Requirements for roof insulation are outlined by building codes. New construction needs to meet the requirements of the International Energy Conservation Code or American Society of Heating, Refrigerating & Air-Conditioning Engineers (ASHRAE 90.1). It’s smart to construct an energy-efficient building from the onset.

Heating is generally more expensive than cooling on a per-unit basis. As a rule of thumb, the requirements for insulation increase the further north a building is located. The code-required insulation amount increases as one moves from climate zone one upward, with the highest insulation amounts required in zone eight.

Semi-heated buildings require less insulation. The codes recognize that where less energy is used, less insulation is needed. For heated self-storage buildings, the required amount of insulation is the same as that for habitable buildings. Insulation is a one-time cost that helps regulate energy use for the life of the building. It's one of the few building materials that have real monetary payback. A well-insulated building uses less energy and has lower annual energy costs.

Ideally, roofs should have two layers of insulation with staggered joints, and metal fasteners should not penetrate through all layers of insulation. A metal fastener through the entire layer of insulation is a thermal bridge that will reduce the insulation's effectiveness. When using multiple layers, the top layers should be adhered to the lowest layer. Properly installing insulation improves the energy efficiency of the roof system.

For an existing building, there are many ways to upgrade the insulation and increase the building's thermal value, whether or not a new roof is required:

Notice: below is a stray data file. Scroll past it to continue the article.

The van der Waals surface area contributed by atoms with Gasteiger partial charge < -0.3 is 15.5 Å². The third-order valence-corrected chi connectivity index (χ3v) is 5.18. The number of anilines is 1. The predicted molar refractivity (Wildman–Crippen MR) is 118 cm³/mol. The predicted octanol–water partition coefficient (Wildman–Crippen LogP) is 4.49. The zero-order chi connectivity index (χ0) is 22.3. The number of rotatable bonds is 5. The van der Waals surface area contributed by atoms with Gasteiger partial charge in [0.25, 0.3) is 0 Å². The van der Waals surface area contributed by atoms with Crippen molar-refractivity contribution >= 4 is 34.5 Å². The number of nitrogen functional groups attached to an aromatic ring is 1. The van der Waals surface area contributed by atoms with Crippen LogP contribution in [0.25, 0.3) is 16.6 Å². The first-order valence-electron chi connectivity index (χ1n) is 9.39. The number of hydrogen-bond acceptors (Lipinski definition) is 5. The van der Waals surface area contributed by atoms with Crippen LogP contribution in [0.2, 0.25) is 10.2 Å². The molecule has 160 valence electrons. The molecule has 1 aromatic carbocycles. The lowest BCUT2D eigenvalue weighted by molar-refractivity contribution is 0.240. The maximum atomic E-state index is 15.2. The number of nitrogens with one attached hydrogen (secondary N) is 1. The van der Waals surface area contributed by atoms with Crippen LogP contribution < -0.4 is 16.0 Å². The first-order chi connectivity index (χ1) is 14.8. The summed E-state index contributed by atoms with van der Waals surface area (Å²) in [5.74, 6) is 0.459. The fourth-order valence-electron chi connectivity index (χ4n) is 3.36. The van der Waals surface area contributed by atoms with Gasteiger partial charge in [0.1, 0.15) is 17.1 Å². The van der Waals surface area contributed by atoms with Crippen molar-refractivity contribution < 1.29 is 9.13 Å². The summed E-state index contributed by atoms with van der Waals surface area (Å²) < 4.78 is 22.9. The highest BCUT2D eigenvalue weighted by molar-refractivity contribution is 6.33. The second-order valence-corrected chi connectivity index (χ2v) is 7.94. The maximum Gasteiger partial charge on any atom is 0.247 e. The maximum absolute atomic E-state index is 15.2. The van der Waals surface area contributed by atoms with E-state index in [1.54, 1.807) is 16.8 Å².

• Adding below-deck insulation
  • For buildings with exposed roof decks, spray-applied foams and cellulose insulations
  • Adding insulation and a membrane on an existing structural metal-panel system
  • Spraying polyurethane foam on the top of an existing roof system

Rooftop Solar Panels

Because self-storage facilities often have flat roofing—and lots of it—solar panels are a great option for creating renewable energy.There are a few options for rooftop solar-energy production. The most common is solar panels on racks that are attached to the roof or roof structure or held in place with ballast. There are also solar panels that adhere to the roof surface. Membrane roofs (single-ply, asphaltic) and metal-panel roofs (steel, aluminum) can be retrofitted with solar panels if solar is not installed at the time of construction. There are also “solar shingles” that are installed on steep-sloped roofs. These are installed in place of traditional shingles or tiles. In any case, it’s important to ensure the roof structure is capable of supporting the additional load.

For self-storage buildings with low energy use, the idea of solar energy is financially promising. A relatively small investment in solar energy can mean the elimination of electricity bills. Of course, there’s a lot to consider when determining if solar energy makes sense. Electricity costs, local and state incentives, and whether a building receives enough sunlight are important. However, single-story self-storage facilities likely have plenty of rooftop space and typically aren’t shaded by other buildings, so rooftop solar is worth considering.

Through roof color, insulation and solar energy, every roof has the opportunity to improve its energy efficiency and production, whether it’s an existing roof or part of a new construction project.

James R. Kirby is vice president of sustainability for the Center for Environmental Innovation in Roofing. For more information, visit www.roofingcenter.org . The Center’s criteria for rooftop solar energy is available at www.roofingcenter.org/special/pv .